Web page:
Jones, Lynn A; Cohnstaedt, Lee W; Beati, Lorenza; Terán, Rommy; León, Renato; Munstermann, Leonard E

    2010-01-01

    The number of recorded phlebotomine sand fly species in Ecuador has nearly doubled during the past 20 years as a result of surveys. In 2005, a sand fly survey of two localities, Tiputini in the Amazon rain forest and Paraiso Escondido in the Pacific coastal lowland forest, resulted in the capture of 25 species. New records for Ecuador consisted of five species from the Amazonian region and one from Paraiso Escondido. The Amazonian species were Nyssomyia richardwardi (Ready and Fraiha), Psathyromyia dreisbachi (Causey and Damasceno), Psathyromyia runoides (Fairchild and Hertig), Trichophoromyia pabloi (Barretto, Burbano and Young), and Trichopygomyia witoto (Young and Morales). The Pacific coastal lowland species was Psathyromyia punctigeniculata (Floch and Abonnenc).

  16. NEW RECORDS OF PHLEBOTOMINE SAND FLIES (DIPTERA: PSYCHODIDAE) FROM ECUADOR

    PubMed Central

    Jones, Lynn A.; Cohnstaedt, Lee W.; Beati, Lorenza; Terán, Rommy; León, Renato; Munstermann, Leonard E.

    2012-01-01

    The number of recorded phlebotomine sand fly species in Ecuador has nearly doubled during the past 20 years as a result of surveys. In 2005, a sand fly survey of two localities, Tiputini in the Amazon rain forest and Paraiso Escondido in the Pacific coastal lowland forest, resulted in the capture of 25 species. New records for Ecuador consisted of five species from the Amazonian region and one from Paraiso Escondido. The Amazonian species were Nyssomyia richardwardi (Ready and Fraiha), Psathyromyia dreisbachi (Causey and Damasceno), Psathyromyia runoides (Fairchild and Hertig), Trichophoromyia pabloi (Barretto, Burbano and Young), and Trichopygomyia witoto (Young and Morales). The Pacific coastal lowland species was Psathyromyia punctigeniculata (Floch and Abonnenc). PMID:22628901

  17. Description of Pintomyia salomoni sp. n., a new phlebotomine species from northwest Argentina.

    PubMed

    Fuenzalida, A D; Quintana, M G

    2017-06-01

    A new species of phlebotomine sandfly is described and illustrated using male and female specimens collected in the provinces of Jujuy and Tucumán, Argentina. Both male and female morphological characters allow the inclusion of the new species within the Pintomyia genus, Pifanomyia subgenus, serrana series (Diptera: Psychodidae). The species was denominated as Pintomyia salomoni n. sp., and is closely related to Pintomyia (Pifanomyia) torresi and Pintomyia (Piffanomyia) boliviana. © 2017 The Royal Entomological Society.

  18. PHLEBOTOMINE FAUNA (DIPTERA: PSYCHODIDAE) IN AN AREA OF FISHING TOURISM IN CENTRAL-WESTERN BRAZIL.

    PubMed

    Brilhante, Andreia Fernandes; Dorval, Maria Elizabeth Moraes Cavalheiros; Galati, Eunice Aparecida Bianchi; da Rocha, Hilda Carlos; Cristaldo, Geucira; Nunes, Vânia Lúcia Brandão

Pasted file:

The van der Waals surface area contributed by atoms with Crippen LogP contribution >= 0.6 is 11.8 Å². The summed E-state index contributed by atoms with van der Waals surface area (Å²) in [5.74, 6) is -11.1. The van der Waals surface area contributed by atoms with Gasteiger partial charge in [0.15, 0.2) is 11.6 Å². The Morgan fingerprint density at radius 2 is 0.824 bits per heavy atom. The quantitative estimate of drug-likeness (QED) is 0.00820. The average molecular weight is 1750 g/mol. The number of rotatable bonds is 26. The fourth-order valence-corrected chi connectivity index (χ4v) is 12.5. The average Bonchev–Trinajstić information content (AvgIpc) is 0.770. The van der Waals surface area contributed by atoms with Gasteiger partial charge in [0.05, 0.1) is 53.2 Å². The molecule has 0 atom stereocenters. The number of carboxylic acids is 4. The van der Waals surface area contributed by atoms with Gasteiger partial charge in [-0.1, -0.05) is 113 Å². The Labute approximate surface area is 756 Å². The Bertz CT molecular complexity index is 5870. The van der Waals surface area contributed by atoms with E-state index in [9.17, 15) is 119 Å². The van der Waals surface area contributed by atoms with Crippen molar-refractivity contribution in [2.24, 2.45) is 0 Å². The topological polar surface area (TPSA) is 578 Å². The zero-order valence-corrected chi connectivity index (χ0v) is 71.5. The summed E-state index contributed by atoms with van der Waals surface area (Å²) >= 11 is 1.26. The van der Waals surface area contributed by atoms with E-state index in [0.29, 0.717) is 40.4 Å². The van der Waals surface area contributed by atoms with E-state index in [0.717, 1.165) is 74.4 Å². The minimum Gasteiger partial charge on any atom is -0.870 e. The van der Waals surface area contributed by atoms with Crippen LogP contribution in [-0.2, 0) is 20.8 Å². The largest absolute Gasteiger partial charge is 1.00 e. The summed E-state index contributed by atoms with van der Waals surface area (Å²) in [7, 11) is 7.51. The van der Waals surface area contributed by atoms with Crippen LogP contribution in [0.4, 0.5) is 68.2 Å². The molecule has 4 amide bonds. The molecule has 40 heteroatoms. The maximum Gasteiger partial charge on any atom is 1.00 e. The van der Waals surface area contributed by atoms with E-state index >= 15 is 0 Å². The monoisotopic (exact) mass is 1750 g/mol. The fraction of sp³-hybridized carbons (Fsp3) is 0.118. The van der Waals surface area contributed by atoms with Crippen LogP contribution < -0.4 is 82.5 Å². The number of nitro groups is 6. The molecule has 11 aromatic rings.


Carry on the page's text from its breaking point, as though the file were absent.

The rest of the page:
2015-01-01

    The aim of this study was to identify behavioral aspects of the sandfly fauna of a fishing tourism area in the municipality of Bonito (MS). Monthly captures were undertaken from December 2009 to November 2010, using automatic CDC type light traps, from 18h00 to 06h00, in a forested area, a savannah area, peridomiciles and animal shelters near peridomiciliary areas. Nyssomyia whitmani was the most frequent out of a total of 6,699 specimens collected, belonging to 16 species, followed by Psathyromyia bigeniculata and Lutzomyia longipalpis, found in all the environments investigated, though in their greatest numbers in the animal shelters. Ny. whitmani exhibited its highest frequencies during the dry months, coincident with the fishing season, when the risk of transmission of cutaneous leishmaniasis for tourists and inhabitants increases. Noteworthy was the finding of two species naturally infected by flagellates: Ny. whitmani and Pa. bigeniculata. The local population and visiting tourists should be warned of the threat posed by leishmaniasis and the health authorities alerted to the need for adopting environmental sanitary measures, especially regarding such animal shelters as they seem to provide favorable conditions to the proliferation, maintenance and breeding opportunities of phlebotomines.

  19. PHLEBOTOMINE FAUNA (DIPTERA: PSYCHODIDAE) IN AN AREA OF FISHING TOURISM IN CENTRAL-WESTERN BRAZIL

    PubMed Central

    BRILHANTE, Andreia Fernandes; DORVAL, Maria Elizabeth Moraes Cavalheiros; GALATI, Eunice Aparecida Bianchi; da ROCHA, Hilda Carlos; CRISTALDO, Geucira; NUNES, Vânia Lúcia Brandão

    2015-01-01

    The aim of this study was to identify behavioral aspects of the sandfly fauna of a fishing tourism area in the municipality of Bonito (MS). Monthly captures were undertaken from December 2009 to November 2010, using automatic CDC type light traps, from 18h00 to 06h00, in a forested area, a savannah area, peridomiciles and animal shelters near peridomiciliary areas. Nyssomyia whitmani was the most frequent out of a total of 6,699 specimens collected, belonging to 16 species, followed by Psathyromyia bigeniculata and Lutzomyia longipalpis, found in all the environments investigated, though in their greatest numbers in the animal shelters. Ny. whitmani exhibited its highest frequencies during the dry months, coincident with the fishing season, when the risk of transmission of cutaneous leishmaniasis for tourists and inhabitants increases. Noteworthy was the finding of two species naturally infected by flagellates: Ny. whitmani and Pa. bigeniculata. The local population and visiting tourists should be warned of the threat posed by leishmaniasis and the health authorities alerted to the need for adopting environmental sanitary measures, especially regarding such animal shelters as they seem to provide favorable conditions to the proliferation, maintenance and breeding opportunities of phlebotomines. PMID:26200964